The organization — more accustomed to fighting to expand health care services — is opposing Amendment 69 because it worries that the measure could limit access to abortion care.

    Under NARAL’s legal interpretation, a constitutional ban on using “public funds” for abortion approved by voters in 1984 would prohibit Colorado Care from covering the procedure because it would be a political subdivision of the state.

    “While we strongly support the goal of improved healthcare for all Coloradans, and many of our members individually support the idea of universal health care, Amendment 69 in not providing guarantees to abortion access means it is not truly universal,” the NARAL Colorado board of directors wrote in a statement after reaching its decision Wednesday evening.

    ColoradoCareYES, the group behind Amendment 69, disputes NARAL Colorado’s legal interpretation.
    Ralph Ogden, the group’s attorney, argues in a memorandum that if the amendment is approved by voters in November, it would supersede prior amendments — including the 1984 ban on publicly funded abortion services in Article V, section 50 of the Colorado Constitution. ...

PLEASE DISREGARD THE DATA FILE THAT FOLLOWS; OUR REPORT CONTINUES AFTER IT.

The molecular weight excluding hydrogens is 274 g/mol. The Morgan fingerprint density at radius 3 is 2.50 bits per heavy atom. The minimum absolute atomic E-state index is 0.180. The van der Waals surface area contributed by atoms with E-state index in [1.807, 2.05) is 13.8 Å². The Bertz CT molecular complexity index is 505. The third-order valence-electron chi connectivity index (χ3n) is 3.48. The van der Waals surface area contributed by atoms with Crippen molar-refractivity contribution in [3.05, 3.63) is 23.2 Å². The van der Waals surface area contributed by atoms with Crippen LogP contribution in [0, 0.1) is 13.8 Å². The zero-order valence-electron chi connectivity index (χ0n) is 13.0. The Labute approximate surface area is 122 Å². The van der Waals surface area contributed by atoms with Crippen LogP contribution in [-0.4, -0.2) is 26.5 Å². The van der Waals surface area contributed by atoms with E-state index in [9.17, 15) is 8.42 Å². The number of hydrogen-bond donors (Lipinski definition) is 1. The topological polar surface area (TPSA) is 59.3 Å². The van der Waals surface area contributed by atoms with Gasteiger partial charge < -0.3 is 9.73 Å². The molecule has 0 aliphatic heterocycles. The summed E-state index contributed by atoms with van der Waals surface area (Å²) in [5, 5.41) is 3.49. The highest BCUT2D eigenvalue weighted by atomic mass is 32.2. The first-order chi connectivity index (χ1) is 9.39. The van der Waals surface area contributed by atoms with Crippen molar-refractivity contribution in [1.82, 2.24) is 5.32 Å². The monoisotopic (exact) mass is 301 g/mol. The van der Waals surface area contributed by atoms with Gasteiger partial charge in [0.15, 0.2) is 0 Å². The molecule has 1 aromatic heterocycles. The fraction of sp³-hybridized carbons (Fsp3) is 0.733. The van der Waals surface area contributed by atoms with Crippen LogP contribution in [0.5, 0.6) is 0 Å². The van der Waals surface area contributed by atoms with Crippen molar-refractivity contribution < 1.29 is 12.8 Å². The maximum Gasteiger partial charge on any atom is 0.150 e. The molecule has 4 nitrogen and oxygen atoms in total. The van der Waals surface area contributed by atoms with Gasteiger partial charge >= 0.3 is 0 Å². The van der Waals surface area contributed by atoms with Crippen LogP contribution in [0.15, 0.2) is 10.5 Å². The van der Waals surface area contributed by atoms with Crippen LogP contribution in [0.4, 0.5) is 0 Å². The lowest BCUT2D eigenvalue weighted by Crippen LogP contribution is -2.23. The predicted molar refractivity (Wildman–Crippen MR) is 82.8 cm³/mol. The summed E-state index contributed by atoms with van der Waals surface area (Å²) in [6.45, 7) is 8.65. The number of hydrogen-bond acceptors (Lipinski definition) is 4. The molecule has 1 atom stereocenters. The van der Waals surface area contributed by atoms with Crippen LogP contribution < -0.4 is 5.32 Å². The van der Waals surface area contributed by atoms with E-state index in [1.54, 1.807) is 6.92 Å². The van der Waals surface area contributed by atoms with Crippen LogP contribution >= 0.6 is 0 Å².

... NARAL Colorado executive director Karen Middleton said the organization consulted a number of legal experts on the issue and believes the Colorado Supreme Court would uphold the prior ban on publicly funded abortions.

    It's a legal mess.   ColoradoCare has responded.  

    Memorandum on the Conflict between Colorado Constitution Article V, Section 50 and Amendment 69 with respect to funding elective abortions with state tax monies
    https://www.documentcloud.org/documents/2902137-Colorado-Care-Memo.html

    "Section 6(1(a) of Amendment 69 states that, “ColoradoCare shall contract with providers to pay  for health care services to beneficiaries that must include: …”  Elective abortions are not included in the list, which is based on the services for which payment is mandated by the Affordable Care Act.  These mandated services must be provided by any alternative health care program that intends to obtain a section 1332 waiver under the Act.